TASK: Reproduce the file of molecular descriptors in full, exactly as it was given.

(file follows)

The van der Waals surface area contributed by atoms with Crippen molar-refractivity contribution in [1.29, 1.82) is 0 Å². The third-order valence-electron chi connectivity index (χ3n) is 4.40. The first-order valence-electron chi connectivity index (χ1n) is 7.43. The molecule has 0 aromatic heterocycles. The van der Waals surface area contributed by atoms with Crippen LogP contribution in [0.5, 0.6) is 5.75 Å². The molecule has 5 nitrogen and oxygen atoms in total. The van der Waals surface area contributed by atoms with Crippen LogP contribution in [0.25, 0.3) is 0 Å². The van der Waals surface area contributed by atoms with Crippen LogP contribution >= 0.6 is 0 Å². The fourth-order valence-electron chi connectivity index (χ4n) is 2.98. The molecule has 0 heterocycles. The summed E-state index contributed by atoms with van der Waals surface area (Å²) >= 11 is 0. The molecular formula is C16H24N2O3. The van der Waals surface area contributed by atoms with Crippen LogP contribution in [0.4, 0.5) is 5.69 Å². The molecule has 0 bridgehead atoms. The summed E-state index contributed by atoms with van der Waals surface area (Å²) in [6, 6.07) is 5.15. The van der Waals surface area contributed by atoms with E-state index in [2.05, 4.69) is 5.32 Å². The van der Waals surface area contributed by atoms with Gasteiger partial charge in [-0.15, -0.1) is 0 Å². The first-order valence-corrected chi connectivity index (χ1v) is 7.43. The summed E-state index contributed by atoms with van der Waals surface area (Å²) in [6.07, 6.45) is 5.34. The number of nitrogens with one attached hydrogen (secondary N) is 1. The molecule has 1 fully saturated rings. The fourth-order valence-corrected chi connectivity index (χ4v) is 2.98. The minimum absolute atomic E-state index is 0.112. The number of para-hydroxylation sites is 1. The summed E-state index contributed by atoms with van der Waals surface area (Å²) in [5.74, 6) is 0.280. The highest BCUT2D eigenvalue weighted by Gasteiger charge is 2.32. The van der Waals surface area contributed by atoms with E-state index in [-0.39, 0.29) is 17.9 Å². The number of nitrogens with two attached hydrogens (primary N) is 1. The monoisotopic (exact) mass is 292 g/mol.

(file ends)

The van der Waals surface area contributed by atoms with Crippen molar-refractivity contribution in [1.29, 1.82) is 0 Å². The third-order valence-electron chi connectivity index (χ3n) is 4.40. The first-order valence-electron chi connectivity index (χ1n) is 7.43. The molecule has 0 aromatic heterocycles. The van der Waals surface area contributed by atoms with Crippen LogP contribution in [0.5, 0.6) is 5.75 Å². The molecule has 5 nitrogen and oxygen atoms in total. The van der Waals surface area contributed by atoms with Crippen LogP contribution in [0.25, 0.3) is 0 Å². The van der Waals surface area contributed by atoms with Crippen LogP contribution >= 0.6 is 0 Å². The fourth-order valence-electron chi connectivity index (χ4n) is 2.98. The molecule has 0 heterocycles. The summed E-state index contributed by atoms with van der Waals surface area (Å²) >= 11 is 0. The molecular formula is C16H24N2O3. The van der Waals surface area contributed by atoms with Crippen LogP contribution in [0.4, 0.5) is 5.69 Å². The molecule has 0 bridgehead atoms. The summed E-state index contributed by atoms with van der Waals surface area (Å²) in [6, 6.07) is 5.15. The van der Waals surface area contributed by atoms with E-state index in [2.05, 4.69) is 5.32 Å². The van der Waals surface area contributed by atoms with Gasteiger partial charge in [-0.15, -0.1) is 0 Å². The first-order valence-corrected chi connectivity index (χ1v) is 7.43. The summed E-state index contributed by atoms with van der Waals surface area (Å²) in [6.07, 6.45) is 5.34. The number of nitrogens with one attached hydrogen (secondary N) is 1. The molecule has 1 fully saturated rings. The fourth-order valence-corrected chi connectivity index (χ4v) is 2.98. The minimum absolute atomic E-state index is 0.112. The number of para-hydroxylation sites is 1. The summed E-state index contributed by atoms with van der Waals surface area (Å²) in [5.74, 6) is 0.280. The highest BCUT2D eigenvalue weighted by Gasteiger charge is 2.32. The van der Waals surface area contributed by atoms with E-state index in [-0.39, 0.29) is 17.9 Å². The number of nitrogens with two attached hydrogens (primary N) is 1. The monoisotopic (exact) mass is 292 g/mol.